I have had the blue light, the bulletproof coffee, the optimized playlist. The view from my desk is trees. Just trees. They’re nice, but they’re like 2% of the picture. Maybe. These visible shiny things tend to be evidence—conspicuous information consumption—that a would-be influencer has listened to the latest podcast, ingested the most recent life hack recipes.

The wise person knows that the visible shiny things are not the whole picture. My grandmother, creator of 7 human beings on a shoestring budget, was more productive than any of these Yes Men ever will be.

People who get the most done don’t have time to fuck around with blue lights. They are too busy.

They are too busy wiping faces and commuting and reheating soup. They are too busy cursing Netflix for changing their password policy. They are too busy living to actually blog about it.

The blue light makes us feel like we have our shit together, like we’re “in the know.” But that doesn’t make us better people, or better able to do whatever it is that we want to do. And sure! That confidence is worth something. But for every bit of confidence you might get from the blue light, you might lose a little from the anxiety of optimizing everything.

Feeling like we need the blue light, the 60 minutes of lifting before we have bulletproof coffee, etc., actually make us more fragile.

The only way to exit this madness is learn to accept that wanting for something else detracts from your ability to enact in the present.


Equanimity is a state of psychological stability and composure which is undisturbed by the experience of or exposure to emotions, pain, or other phenomena that may cause others to lose the balance of their mind.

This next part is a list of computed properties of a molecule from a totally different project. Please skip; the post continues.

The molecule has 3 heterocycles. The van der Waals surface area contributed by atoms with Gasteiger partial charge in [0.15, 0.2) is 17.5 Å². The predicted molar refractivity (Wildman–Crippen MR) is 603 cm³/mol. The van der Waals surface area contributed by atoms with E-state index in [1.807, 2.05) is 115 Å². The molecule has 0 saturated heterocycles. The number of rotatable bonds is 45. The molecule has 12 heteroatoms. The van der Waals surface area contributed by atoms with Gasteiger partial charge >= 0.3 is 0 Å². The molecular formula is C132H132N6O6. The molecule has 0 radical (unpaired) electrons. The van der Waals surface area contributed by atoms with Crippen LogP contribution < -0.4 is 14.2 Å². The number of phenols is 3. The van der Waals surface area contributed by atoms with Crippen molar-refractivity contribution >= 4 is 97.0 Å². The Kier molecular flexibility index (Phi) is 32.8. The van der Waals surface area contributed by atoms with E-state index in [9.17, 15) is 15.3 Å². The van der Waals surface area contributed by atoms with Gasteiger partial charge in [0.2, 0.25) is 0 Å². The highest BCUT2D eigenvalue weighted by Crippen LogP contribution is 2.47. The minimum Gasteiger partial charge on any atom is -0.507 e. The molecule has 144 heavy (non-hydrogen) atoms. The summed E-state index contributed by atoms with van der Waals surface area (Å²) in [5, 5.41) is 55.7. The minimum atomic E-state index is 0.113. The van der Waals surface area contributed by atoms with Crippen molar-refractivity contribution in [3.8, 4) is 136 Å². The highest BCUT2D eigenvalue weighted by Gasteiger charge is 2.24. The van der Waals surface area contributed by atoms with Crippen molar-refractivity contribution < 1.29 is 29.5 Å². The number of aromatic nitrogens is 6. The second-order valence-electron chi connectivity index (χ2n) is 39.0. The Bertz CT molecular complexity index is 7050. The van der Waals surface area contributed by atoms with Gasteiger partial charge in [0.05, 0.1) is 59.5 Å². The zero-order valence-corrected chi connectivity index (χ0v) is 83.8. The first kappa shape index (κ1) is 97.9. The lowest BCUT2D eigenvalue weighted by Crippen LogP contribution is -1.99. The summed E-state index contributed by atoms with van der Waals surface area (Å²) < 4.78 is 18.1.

Not needing a special space to work, a system of complete control, a constant urge to optimize all the things, is the real productivity hack.

Equanimity is emotional sobriety, the ability to keep going despite all of that other crap that life throws at you. Being comfortable making whatever progress you can today, wherever you are right now, is the real productivity hack.

For true equanimity, we need to rid ourselves of the illusion that everything will be perfect once we get X in placeonce we pay that bill (because there will be another), once we get the right partner (because life will just be different), once we figure out a system or take that online course. That candle, that planner, that desk, that coffee can only get you so far.

It’s not the candle’s fault. It’s the need for the candle, course, and planner—and that’s the itch of internalized capitalism.

Because every one of these itches comes from somewhere—a message from someone who is selling you something.

So let’s give a round of applause for people who manage to get things done amidst chaos and don’t blog about it, who don’t create online courses and become influencers, who aren’t inundating us with the idea that there is One Neat Trick you need to Get Things Done. They are our teachers and mothers and parents and friends, our grandparents—may they rest in peace.